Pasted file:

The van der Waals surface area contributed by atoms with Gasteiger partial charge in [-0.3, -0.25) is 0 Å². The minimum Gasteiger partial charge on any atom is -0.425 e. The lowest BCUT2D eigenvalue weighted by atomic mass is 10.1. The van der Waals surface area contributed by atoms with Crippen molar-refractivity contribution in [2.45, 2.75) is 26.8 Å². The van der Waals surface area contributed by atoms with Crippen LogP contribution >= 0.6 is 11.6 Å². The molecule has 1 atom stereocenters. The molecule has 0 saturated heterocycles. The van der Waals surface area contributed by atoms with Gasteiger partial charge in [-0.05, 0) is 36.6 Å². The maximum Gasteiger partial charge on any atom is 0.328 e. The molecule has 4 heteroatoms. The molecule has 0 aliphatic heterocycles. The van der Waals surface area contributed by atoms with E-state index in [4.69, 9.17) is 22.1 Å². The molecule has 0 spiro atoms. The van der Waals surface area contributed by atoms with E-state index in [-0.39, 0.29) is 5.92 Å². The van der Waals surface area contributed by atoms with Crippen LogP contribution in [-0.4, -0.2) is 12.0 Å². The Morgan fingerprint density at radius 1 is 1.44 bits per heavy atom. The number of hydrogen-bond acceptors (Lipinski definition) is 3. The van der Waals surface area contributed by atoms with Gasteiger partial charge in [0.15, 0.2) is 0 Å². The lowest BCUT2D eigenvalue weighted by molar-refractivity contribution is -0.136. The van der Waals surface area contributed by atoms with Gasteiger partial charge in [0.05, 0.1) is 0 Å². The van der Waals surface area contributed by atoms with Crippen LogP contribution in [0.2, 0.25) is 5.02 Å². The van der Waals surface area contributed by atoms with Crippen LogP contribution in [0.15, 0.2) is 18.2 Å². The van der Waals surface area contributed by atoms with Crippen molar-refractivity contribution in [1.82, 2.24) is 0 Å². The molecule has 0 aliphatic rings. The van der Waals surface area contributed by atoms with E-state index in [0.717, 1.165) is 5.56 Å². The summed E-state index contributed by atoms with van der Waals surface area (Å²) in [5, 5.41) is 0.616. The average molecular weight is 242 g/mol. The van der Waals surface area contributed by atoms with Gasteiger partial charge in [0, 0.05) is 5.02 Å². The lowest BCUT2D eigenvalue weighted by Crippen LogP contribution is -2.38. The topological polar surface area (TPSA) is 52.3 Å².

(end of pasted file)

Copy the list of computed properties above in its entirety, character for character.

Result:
The van der Waals surface area contributed by atoms with Gasteiger partial charge in [-0.3, -0.25) is 0 Å². The minimum Gasteiger partial charge on any atom is -0.425 e. The lowest BCUT2D eigenvalue weighted by atomic mass is 10.1. The van der Waals surface area contributed by atoms with Crippen molar-refractivity contribution in [2.45, 2.75) is 26.8 Å². The van der Waals surface area contributed by atoms with Crippen LogP contribution >= 0.6 is 11.6 Å². The molecule has 1 atom stereocenters. The molecule has 0 saturated heterocycles. The van der Waals surface area contributed by atoms with Gasteiger partial charge in [-0.05, 0) is 36.6 Å². The maximum Gasteiger partial charge on any atom is 0.328 e. The molecule has 4 heteroatoms. The molecule has 0 aliphatic heterocycles. The van der Waals surface area contributed by atoms with E-state index in [4.69, 9.17) is 22.1 Å². The molecule has 0 spiro atoms. The van der Waals surface area contributed by atoms with E-state index in [-0.39, 0.29) is 5.92 Å². The van der Waals surface area contributed by atoms with Crippen LogP contribution in [-0.4, -0.2) is 12.0 Å². The Morgan fingerprint density at radius 1 is 1.44 bits per heavy atom. The number of hydrogen-bond acceptors (Lipinski definition) is 3. The van der Waals surface area contributed by atoms with Gasteiger partial charge in [0.15, 0.2) is 0 Å². The lowest BCUT2D eigenvalue weighted by molar-refractivity contribution is -0.136. The van der Waals surface area contributed by atoms with Gasteiger partial charge in [0.05, 0.1) is 0 Å². The van der Waals surface area contributed by atoms with Crippen LogP contribution in [0.2, 0.25) is 5.02 Å². The van der Waals surface area contributed by atoms with Crippen LogP contribution in [0.15, 0.2) is 18.2 Å². The van der Waals surface area contributed by atoms with Crippen molar-refractivity contribution in [1.82, 2.24) is 0 Å². The molecule has 0 aliphatic rings. The van der Waals surface area contributed by atoms with E-state index in [0.717, 1.165) is 5.56 Å². The summed E-state index contributed by atoms with van der Waals surface area (Å²) in [5, 5.41) is 0.616. The average molecular weight is 242 g/mol. The van der Waals surface area contributed by atoms with Gasteiger partial charge in [0, 0.05) is 5.02 Å². The lowest BCUT2D eigenvalue weighted by Crippen LogP contribution is -2.38. The topological polar surface area (TPSA) is 52.3 Å².